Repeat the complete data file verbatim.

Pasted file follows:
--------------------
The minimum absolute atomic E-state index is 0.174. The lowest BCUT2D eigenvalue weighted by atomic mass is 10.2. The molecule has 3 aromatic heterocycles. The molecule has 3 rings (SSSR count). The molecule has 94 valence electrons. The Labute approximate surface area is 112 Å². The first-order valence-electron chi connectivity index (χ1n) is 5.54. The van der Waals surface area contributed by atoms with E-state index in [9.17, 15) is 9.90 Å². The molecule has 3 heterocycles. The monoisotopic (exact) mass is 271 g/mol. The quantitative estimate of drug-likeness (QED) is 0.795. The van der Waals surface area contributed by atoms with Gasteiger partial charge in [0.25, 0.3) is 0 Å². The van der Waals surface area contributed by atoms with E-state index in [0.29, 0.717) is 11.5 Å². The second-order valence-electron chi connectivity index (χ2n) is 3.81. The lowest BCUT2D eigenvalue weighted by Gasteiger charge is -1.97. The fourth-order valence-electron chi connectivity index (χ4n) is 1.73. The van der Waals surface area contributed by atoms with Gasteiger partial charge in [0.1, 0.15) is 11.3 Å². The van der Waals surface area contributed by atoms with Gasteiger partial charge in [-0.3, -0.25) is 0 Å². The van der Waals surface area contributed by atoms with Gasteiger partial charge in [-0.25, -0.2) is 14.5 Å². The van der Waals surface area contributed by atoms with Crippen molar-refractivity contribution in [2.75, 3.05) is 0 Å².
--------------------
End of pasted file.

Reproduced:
The minimum absolute atomic E-state index is 0.174. The lowest BCUT2D eigenvalue weighted by atomic mass is 10.2. The molecule has 3 aromatic heterocycles. The molecule has 3 rings (SSSR count). The molecule has 94 valence electrons. The Labute approximate surface area is 112 Å². The first-order valence-electron chi connectivity index (χ1n) is 5.54. The van der Waals surface area contributed by atoms with E-state index in [9.17, 15) is 9.90 Å². The molecule has 3 heterocycles. The monoisotopic (exact) mass is 271 g/mol. The quantitative estimate of drug-likeness (QED) is 0.795. The van der Waals surface area contributed by atoms with Gasteiger partial charge in [0.25, 0.3) is 0 Å². The van der Waals surface area contributed by atoms with E-state index in [0.29, 0.717) is 11.5 Å². The second-order valence-electron chi connectivity index (χ2n) is 3.81. The lowest BCUT2D eigenvalue weighted by Gasteiger charge is -1.97. The fourth-order valence-electron chi connectivity index (χ4n) is 1.73. The van der Waals surface area contributed by atoms with Gasteiger partial charge in [0.1, 0.15) is 11.3 Å². The van der Waals surface area contributed by atoms with Gasteiger partial charge in [-0.3, -0.25) is 0 Å². The van der Waals surface area contributed by atoms with Gasteiger partial charge in [-0.25, -0.2) is 14.5 Å². The van der Waals surface area contributed by atoms with Crippen molar-refractivity contribution in [2.75, 3.05) is 0 Å².